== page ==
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# Need help with 2 integration problems... watch

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1. Hey guys, Im sorry, I just dont know where to start with these 2 questions...
Any help would be greatly appreciated.

2. For the first one, differentiate the quadratic on the bottom (not the cube bit, just the quadratic) and see if this helps.
3. First one, do substitution. Second one, divide top by bottom and then integrate.

edit: Divide as in polynomial division
4. First one, make a substitution for the bit inside the bracket on the denominator.

Second one, express as a quotient and two partial fractions.
5. for a) make a substitution, then see how the derivative of the substitution relates to the numerator of the fraction

ah... beaten
6. use the substitution
7. (Original post by Mr M)
First one, make a substitution for the bit inside the bracket on the denominator.

Second one, express as a quotient and two partial fractions.
Would it not be easier to do polynomial division on the second one?
8. The first one is very simple because of the derivative of the bottom being a multiple of the top, however the second one requires substitution.
9. (Original post by PeeWeeDan)
The first one is very simple because of the derivative of the bottom being a multiple of the top, however the second one requires substitution.
How's that?
10. (Original post by D-Day)
How's that?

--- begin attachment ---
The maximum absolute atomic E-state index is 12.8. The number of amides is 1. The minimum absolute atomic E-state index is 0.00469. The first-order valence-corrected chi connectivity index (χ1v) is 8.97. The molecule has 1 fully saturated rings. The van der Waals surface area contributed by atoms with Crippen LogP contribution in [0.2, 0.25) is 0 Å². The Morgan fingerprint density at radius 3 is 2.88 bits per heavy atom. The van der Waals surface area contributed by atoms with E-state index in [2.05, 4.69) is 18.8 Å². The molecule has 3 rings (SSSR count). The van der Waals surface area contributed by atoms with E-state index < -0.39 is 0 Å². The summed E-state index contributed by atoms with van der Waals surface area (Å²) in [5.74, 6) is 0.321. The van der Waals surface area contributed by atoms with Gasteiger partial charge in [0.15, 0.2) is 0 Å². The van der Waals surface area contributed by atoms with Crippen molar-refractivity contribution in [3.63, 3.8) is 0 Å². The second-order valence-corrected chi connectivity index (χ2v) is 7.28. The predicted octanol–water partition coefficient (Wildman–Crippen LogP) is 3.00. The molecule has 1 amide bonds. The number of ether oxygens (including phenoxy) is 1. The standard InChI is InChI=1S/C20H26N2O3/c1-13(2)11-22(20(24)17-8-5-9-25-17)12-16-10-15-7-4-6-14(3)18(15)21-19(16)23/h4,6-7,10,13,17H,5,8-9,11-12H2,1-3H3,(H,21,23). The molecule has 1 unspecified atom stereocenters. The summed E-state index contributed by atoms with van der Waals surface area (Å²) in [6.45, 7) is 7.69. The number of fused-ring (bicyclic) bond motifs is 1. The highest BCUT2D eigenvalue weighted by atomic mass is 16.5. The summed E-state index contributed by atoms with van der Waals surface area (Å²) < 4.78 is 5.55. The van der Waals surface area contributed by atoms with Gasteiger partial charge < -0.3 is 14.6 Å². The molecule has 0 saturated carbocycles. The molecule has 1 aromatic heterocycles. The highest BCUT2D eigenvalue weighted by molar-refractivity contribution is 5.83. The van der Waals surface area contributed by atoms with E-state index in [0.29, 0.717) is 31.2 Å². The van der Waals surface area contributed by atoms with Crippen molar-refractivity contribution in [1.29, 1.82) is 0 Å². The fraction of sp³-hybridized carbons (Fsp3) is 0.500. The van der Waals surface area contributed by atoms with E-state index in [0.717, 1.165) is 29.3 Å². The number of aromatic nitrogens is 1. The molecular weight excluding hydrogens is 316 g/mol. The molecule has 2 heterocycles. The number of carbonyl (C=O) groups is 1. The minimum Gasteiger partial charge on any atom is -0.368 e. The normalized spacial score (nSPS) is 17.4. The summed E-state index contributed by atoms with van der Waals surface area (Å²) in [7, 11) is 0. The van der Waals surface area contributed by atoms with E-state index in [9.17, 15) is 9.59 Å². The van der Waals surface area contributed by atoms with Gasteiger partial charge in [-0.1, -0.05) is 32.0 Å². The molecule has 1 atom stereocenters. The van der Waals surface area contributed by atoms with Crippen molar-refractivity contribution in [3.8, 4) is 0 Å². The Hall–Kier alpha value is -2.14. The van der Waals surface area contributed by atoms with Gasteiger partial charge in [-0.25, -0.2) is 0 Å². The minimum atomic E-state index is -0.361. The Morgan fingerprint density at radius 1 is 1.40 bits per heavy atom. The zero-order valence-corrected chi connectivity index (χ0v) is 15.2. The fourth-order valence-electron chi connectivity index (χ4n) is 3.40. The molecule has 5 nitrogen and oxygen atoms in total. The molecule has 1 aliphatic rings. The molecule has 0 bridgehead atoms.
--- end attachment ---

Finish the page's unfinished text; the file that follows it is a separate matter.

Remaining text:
No idea I guessed just from glancing at it. Do I need to give it another looking at?
11. (Original post by D-Day)
Would it not be easier to do polynomial division on the second one?
I don't think so. The remainder would still need some work.

Expressing it in this form sorts it all out in one go.

.
12. (Original post by PeeWeeDan)
No idea I guessed just from glancing at it. Do I need to give it another looking at?
Because top and bottom have the same power, substitution isn't the best method.
13. Too much talk of substitutions for the first one, surely it's quicker to notice

Which is a multiple of the integral you want to do.
14. (Original post by D-Day)
Because top and bottom have the same power, substitution isn't the best method.
Fair enough.
15. (Original post by benwellsday)
Too much talk of substitutions for the first one, surely it's quicker to notice

Which is a multiple of the integral you want to do.
...that's why you do substitution...
16. What? No, from there I would just say

Then you have the answer without integration by substitution. Specifically
17. (Original post by Mr M)
I don't think so. The remainder would still need some work.

Expressing it in this form sorts it all out in one go.

.
How did you get that form? Where do I go from there? How do I find A, B and C? Thanks
18. any help with the 2nd question guys? thanks!
19. Express it in partial fractions. It comes out as the form you just quoted. To find A, B and C you can make it back into a single fraction (by multiplying by the denominators) and then make sure the x^2, x, and constant terms match up for the numerator. The integration is then pretty easy.
20. u cant express 2nd question as a partial fraction becase its a "top havic" which means that the powers of x are same so u cant do that.however i dont know how should u do dat question. I am surethat it cant b expree as partial fraction.

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